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Q: A "Golden Girls" episode had Dorothy...


Q: A "Golden Girls" episode had Dorothy writing to her dead father to "put things right." Is this a useful way of dealing with "unfinished business" or just a TV gimmick? -- A.E., Santa Ana, Calif.

A: It's more than a TV gimmick. Almost every death leaves behind some kind of unfinished business, especially in terms of human relationships. Sometimes those loose ends can complicate the grieving process, making it difficult for survivors to come to terms with the death and get on with their lives.

Sometimes this unfinished business goes unrecognized, and it's good that a popular television program would deal with the complications that can crop up in the mourning process, even years after the death.

The reason so much mourning involves unfinished business is not hard to understand. Relationships grow and change with every interaction. As long as we are alive, our relationships are full of possibilities.

Even in the best situations, there is always the chance for more closeness, deeper understanding, more sharing, more fun together. In troubled relationships, there is the possibility of reconciliation, of reaching better understandings, of forgiving and starting over if things are really bad.

And in relationships that fall somewhere in between -- which most probably do -- there is always the chance to say those important words that often go unsaid: "I love you," or "I'm sorry, or "Thank you." Or, equally important: "This bothers me about our relationship. I wish we could talk about it."

Death -- especially sudden death -- takes away the chance to make things right, at least in person. But as the "Golden Girls" episode illustrates, it can still be important for the survivor to express those unresolved feelings.

That can be done in several ways. A letter to the deceased person is one way. Another way might be to visit the grave or someplace that was important to the deceased person. It should be a place where the survivor might be comfortable talking aloud or meditating about what she wished she had said while the person was still alive.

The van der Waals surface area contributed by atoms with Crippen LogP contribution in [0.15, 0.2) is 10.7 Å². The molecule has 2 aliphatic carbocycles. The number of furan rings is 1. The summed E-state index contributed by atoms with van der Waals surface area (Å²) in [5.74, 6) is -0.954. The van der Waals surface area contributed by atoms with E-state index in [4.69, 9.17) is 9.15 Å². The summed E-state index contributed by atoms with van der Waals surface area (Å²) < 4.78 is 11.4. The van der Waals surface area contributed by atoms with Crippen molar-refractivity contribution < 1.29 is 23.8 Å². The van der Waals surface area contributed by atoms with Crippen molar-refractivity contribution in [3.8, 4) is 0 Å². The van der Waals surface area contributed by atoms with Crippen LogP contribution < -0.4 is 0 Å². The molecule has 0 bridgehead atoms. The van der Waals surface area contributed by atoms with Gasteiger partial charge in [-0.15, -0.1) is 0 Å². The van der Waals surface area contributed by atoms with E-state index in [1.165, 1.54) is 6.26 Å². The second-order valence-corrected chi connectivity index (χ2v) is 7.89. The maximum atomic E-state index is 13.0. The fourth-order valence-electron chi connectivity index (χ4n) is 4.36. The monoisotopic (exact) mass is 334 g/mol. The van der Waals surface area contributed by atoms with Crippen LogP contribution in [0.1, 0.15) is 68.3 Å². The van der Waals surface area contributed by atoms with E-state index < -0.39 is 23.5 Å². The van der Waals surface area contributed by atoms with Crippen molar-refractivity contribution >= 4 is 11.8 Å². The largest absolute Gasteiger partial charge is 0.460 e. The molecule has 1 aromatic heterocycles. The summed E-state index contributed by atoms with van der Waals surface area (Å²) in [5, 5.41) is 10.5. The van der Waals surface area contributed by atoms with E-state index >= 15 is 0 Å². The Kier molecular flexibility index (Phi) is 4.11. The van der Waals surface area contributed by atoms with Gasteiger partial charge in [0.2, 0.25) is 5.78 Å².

These feelings are not always pretty. Children might want to express anger toward an abusive parent or spouses might need to come to terms with how they bottled up their feelings about unhappy marriages.

But getting these feelings out is important. Unresolved anger can make it very difficult to come to terms with a death, especially since the anger usually carries with it a lot of guilt. In part, the guilt is a recognition that relationships go two ways, that maybe we didn't do all we could to clear up misunderstandings while the person was still alive. But it also stems from the assumption that we shouldn't feel ambivalent about a death, that anything other than sorrow, pure and simple, would be disrespectful to the departed.

But relationships, especially with those closest to us, aren't always pure and they are certainly never simple. So we end up stranded between the way we think we should feel about a deceased friend or loved one and the way we actually do feel.

Writing a letter, talking out loud, or simply thinking through the tangle of feelings can make a difference.

However, some people may need to do this with professional help. In those circumstances, it's best to find a therapist or counselor who has experience in grief counseling, especially someone who understands the complications that can crop up in the grieving process and the ways in which unfinished business contributes to those complications.

Send your comments and questions about death and dying to Sara Engram, Mortal Matters, The Evening Sun, P.O. Box 1377, Baltimore, Md. 21278.

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